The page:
• Crust/scab (formation of dried blood, pus, or other skin fluid over a break in the skin)
  • Excoriation (a scratch)
  • Hives/wheals (a pink or white swelling of the skin)
  • Lichenification (skin that has become thickened, hardened, or leathery)
  • Macule (a flat, discolored spot)
  • Nodule/papule (solid raised bump[s])
  • Raised bumps (bumps that stick out above the skin surface)
  • Patch (a flat, discolored spot/area)
  • Pustule/pimple (an inflamed, elevated lesion that appear to contain pus)
  • Scales (dead skin cells that form flakes)
  • Scar/cicatrix (fibrous tissue that forms after a skin injury)
  • Keloid scars (thick, rounded, or irregular clusters of scar tissue that grow at the site of a wound on the skin)
  • Port-wine stain (congenital capillary malformation)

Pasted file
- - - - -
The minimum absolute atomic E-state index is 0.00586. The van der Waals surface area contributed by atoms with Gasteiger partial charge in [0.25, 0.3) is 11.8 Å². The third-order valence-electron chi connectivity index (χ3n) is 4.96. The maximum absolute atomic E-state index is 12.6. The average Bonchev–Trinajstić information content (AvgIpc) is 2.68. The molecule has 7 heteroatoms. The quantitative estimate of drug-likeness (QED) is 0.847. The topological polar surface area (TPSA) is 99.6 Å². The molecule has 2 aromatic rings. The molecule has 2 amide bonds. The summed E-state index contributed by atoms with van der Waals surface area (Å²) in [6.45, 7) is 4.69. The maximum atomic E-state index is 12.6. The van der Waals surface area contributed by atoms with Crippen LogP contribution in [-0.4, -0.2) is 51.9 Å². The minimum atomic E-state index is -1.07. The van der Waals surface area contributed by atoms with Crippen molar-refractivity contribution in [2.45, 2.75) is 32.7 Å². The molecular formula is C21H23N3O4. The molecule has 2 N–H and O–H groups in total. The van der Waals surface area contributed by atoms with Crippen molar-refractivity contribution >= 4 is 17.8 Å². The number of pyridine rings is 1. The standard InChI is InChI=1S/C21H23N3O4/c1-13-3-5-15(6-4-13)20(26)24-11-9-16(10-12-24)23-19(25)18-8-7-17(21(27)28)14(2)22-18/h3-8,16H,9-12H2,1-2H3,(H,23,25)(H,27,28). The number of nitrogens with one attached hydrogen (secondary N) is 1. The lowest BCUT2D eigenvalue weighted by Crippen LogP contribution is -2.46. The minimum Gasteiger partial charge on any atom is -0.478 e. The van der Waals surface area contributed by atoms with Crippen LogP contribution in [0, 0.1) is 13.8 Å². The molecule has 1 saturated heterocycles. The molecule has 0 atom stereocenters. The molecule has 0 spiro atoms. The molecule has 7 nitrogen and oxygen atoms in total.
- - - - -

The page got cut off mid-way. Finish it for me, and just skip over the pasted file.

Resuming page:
• Hemangioma (a vascular birthmark)
  • Telangiectasia (small blood vessels that are located under the surface of the skin)
  • Warts ( growths of skin or membrane that are not malignant)
  • Hidradenitis (inflammation of the sweat glands)
 
Coders can also struggle if the physician or provider does not provide a clear description of the procedure he or she performed. The physician may state that he or she is going to biopsy a lesion, when he or she really performs a shave.
 
If you, as a coder, are unclear regarding the documentation, query the physician and ask for clarification to be amended to the note. Once that is completed, then code it and bill your claim to the insurance carrier.